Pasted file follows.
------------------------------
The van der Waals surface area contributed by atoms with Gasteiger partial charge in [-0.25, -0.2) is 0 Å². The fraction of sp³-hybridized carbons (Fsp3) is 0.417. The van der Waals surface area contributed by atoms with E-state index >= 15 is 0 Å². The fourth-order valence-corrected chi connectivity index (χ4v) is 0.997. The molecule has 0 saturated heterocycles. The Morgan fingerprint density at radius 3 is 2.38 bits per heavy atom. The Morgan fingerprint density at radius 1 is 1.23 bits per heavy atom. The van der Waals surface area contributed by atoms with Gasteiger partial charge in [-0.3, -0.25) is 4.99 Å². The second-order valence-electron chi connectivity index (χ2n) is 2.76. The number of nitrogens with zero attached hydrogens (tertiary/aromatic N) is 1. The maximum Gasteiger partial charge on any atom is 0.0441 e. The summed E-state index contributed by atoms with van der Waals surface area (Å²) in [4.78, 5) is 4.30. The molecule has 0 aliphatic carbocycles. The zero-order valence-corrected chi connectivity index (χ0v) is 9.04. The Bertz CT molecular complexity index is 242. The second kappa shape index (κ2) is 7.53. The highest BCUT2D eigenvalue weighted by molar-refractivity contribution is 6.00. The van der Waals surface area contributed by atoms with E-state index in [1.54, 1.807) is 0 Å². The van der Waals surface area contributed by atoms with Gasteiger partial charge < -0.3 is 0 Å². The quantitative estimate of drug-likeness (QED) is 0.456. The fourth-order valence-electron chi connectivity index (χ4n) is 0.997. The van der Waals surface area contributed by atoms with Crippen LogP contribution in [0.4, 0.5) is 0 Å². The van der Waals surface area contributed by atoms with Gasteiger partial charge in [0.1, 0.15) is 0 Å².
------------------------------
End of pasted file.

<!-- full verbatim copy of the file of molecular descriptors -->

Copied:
The van der Waals surface area contributed by atoms with Gasteiger partial charge in [-0.25, -0.2) is 0 Å². The fraction of sp³-hybridized carbons (Fsp3) is 0.417. The van der Waals surface area contributed by atoms with E-state index >= 15 is 0 Å². The fourth-order valence-corrected chi connectivity index (χ4v) is 0.997. The molecule has 0 saturated heterocycles. The Morgan fingerprint density at radius 3 is 2.38 bits per heavy atom. The Morgan fingerprint density at radius 1 is 1.23 bits per heavy atom. The van der Waals surface area contributed by atoms with Gasteiger partial charge in [-0.3, -0.25) is 4.99 Å². The second-order valence-electron chi connectivity index (χ2n) is 2.76. The number of nitrogens with zero attached hydrogens (tertiary/aromatic N) is 1. The maximum Gasteiger partial charge on any atom is 0.0441 e. The summed E-state index contributed by atoms with van der Waals surface area (Å²) in [4.78, 5) is 4.30. The molecule has 0 aliphatic carbocycles. The zero-order valence-corrected chi connectivity index (χ0v) is 9.04. The Bertz CT molecular complexity index is 242. The second kappa shape index (κ2) is 7.53. The highest BCUT2D eigenvalue weighted by molar-refractivity contribution is 6.00. The van der Waals surface area contributed by atoms with E-state index in [1.54, 1.807) is 0 Å². The van der Waals surface area contributed by atoms with Gasteiger partial charge < -0.3 is 0 Å². The quantitative estimate of drug-likeness (QED) is 0.456. The fourth-order valence-electron chi connectivity index (χ4n) is 0.997. The van der Waals surface area contributed by atoms with Crippen LogP contribution in [0.4, 0.5) is 0 Å². The van der Waals surface area contributed by atoms with Gasteiger partial charge in [0.1, 0.15) is 0 Å².